The new look, which includes revised colours, illustration guides, graphics and a bespoke typographic styling, aims to strengthen Duolingo’s brand identity across its expanding product line.

The popular language-learning app Duolingo has been rebranded by consultancy Johnson Banks, in a bid to show how “everyone can Duolingo”.

Launched in 2011, the Duolingo app encourages its 300 million users to learn languages by taking short “gamified” lessons multiple times a day. Users can choose from 30 languages, ranging from English and French, to Navajo and even Klingon.

The redesign began from a need to unify Duolingo’s identity across its growing list of products, which includes language programmes for schools, a universally accessible English test and the flashcard app Tinycards.

“[Duolingo] had built its previous brand very much for the app environment,” says Michael Johnson, founder and creative director of Johnson Banks. “As they started to think about broadening out, they realised they didn’t really have any rules at all.”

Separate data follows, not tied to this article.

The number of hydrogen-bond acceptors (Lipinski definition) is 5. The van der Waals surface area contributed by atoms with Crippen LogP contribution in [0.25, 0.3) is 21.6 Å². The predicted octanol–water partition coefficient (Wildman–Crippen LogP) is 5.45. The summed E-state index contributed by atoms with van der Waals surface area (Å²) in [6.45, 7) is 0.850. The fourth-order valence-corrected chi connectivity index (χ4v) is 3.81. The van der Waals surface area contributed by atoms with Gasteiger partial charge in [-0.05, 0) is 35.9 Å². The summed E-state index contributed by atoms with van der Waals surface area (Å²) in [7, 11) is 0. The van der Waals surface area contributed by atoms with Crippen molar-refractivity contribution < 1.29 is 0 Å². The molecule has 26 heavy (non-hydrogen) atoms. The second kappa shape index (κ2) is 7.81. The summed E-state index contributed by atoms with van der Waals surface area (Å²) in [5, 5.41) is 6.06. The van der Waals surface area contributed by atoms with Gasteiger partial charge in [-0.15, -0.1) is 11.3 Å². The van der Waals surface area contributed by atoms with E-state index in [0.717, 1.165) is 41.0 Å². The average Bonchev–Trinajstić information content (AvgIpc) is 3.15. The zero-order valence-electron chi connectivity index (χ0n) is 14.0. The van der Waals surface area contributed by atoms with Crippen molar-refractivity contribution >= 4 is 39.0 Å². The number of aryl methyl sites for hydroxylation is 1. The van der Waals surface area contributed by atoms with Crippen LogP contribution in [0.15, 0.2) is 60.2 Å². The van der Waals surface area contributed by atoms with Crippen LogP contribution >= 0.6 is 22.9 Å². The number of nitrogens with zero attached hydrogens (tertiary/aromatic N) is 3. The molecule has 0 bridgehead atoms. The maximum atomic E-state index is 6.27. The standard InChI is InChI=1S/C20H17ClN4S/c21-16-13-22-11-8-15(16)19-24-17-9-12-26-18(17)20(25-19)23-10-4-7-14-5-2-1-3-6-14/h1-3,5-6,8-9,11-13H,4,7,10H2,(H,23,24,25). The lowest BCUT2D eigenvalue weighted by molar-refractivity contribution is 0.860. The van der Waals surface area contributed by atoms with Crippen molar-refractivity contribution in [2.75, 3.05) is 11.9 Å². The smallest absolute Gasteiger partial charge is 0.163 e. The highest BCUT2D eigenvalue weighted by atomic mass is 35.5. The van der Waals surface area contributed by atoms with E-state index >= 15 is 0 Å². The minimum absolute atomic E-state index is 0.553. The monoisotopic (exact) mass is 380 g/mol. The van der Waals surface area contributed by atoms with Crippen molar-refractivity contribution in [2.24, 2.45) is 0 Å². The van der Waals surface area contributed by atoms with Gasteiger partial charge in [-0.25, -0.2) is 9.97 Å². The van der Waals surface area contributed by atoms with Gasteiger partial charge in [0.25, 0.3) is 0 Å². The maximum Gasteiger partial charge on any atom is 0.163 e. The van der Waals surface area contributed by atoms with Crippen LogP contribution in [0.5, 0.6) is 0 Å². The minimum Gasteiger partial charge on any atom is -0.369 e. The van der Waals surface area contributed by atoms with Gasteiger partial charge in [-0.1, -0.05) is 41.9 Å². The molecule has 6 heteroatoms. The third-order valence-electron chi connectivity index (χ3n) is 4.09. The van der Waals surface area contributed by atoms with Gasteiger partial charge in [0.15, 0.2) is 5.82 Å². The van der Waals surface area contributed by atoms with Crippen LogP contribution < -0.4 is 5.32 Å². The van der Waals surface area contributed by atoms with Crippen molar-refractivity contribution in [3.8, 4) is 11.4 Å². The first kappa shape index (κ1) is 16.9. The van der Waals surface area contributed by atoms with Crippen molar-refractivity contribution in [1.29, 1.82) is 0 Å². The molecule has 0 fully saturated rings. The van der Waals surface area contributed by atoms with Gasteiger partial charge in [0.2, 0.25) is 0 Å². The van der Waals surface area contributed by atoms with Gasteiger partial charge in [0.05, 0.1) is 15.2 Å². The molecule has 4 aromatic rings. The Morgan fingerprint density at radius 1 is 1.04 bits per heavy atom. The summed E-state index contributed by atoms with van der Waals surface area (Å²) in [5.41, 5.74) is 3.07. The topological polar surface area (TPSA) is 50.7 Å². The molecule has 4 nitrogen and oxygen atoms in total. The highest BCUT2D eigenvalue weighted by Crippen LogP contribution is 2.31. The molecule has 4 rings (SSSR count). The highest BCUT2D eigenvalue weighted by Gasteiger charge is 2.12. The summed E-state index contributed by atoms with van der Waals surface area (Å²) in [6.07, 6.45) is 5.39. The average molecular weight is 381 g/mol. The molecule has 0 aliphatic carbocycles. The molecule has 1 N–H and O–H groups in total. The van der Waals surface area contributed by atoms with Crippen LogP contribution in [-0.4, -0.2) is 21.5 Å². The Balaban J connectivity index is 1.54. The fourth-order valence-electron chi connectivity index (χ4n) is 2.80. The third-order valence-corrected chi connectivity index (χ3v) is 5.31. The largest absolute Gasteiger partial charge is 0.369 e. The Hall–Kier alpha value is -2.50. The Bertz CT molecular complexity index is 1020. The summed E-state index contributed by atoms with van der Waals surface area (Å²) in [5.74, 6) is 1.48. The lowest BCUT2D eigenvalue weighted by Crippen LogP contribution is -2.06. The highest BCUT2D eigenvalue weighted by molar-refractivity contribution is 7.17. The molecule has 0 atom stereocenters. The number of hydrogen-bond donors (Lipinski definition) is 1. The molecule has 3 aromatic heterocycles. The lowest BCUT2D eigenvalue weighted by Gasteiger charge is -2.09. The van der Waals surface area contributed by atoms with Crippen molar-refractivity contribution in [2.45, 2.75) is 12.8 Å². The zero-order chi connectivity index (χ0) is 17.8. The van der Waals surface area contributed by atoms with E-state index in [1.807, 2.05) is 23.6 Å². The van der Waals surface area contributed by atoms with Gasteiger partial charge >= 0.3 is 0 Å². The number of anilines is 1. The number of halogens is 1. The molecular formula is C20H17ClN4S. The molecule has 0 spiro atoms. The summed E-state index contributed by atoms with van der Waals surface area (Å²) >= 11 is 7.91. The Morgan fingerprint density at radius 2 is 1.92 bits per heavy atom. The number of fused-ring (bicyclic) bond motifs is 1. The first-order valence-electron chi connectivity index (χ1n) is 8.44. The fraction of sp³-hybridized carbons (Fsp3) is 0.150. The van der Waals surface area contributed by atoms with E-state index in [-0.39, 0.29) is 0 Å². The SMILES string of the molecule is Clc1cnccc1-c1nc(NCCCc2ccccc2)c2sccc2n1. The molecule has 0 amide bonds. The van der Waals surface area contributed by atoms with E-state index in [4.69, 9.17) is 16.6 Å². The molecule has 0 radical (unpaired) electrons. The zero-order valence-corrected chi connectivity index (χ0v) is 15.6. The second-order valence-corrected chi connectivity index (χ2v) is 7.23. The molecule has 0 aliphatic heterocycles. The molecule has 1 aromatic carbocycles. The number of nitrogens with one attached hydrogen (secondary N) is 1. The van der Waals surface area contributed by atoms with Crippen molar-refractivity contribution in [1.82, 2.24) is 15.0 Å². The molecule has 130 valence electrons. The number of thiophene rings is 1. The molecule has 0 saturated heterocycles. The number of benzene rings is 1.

“When we first started talking to the team, we realised they had never even really found a viable way to write the word Duolingo next to their mascot, Duo,” says Johnson.

Keen to stay away from what he labels the “neutral, characterless, lowercase sans-serif typography” adopted across Silicon Valley, Johnson and his team began creating something “more representative” of Duolingo’s quirky personality.

“We came upon this left-field thought that instead of finding a type that would match with their existing visual elements, we could design a type from those elements,” says Johnson. With the help of typography specialist Fontsmith, the team created “Feather Bold”, inspired by mascot Duo’s “feathery form”.

“The first attempts looked bonkers,” says Johnson, “but the result is something that really stands out in the tech space.”

The development of bespoke typefaces to convey personality appears to be an emerging trend in tech spaces. Earlier this month, French digital healthcare start-up Alan’s rebrand included the creation of “cuddly graphic language,” which was in part inspired by its own animal mascot.

The new typeface helps to unify Duolingo’s communications across its outputs. To further support this, the Johnson Banks team also developed a clearer tone of voice, a revised selection of core colours and an illustration guide for the brand.

Source: Design Week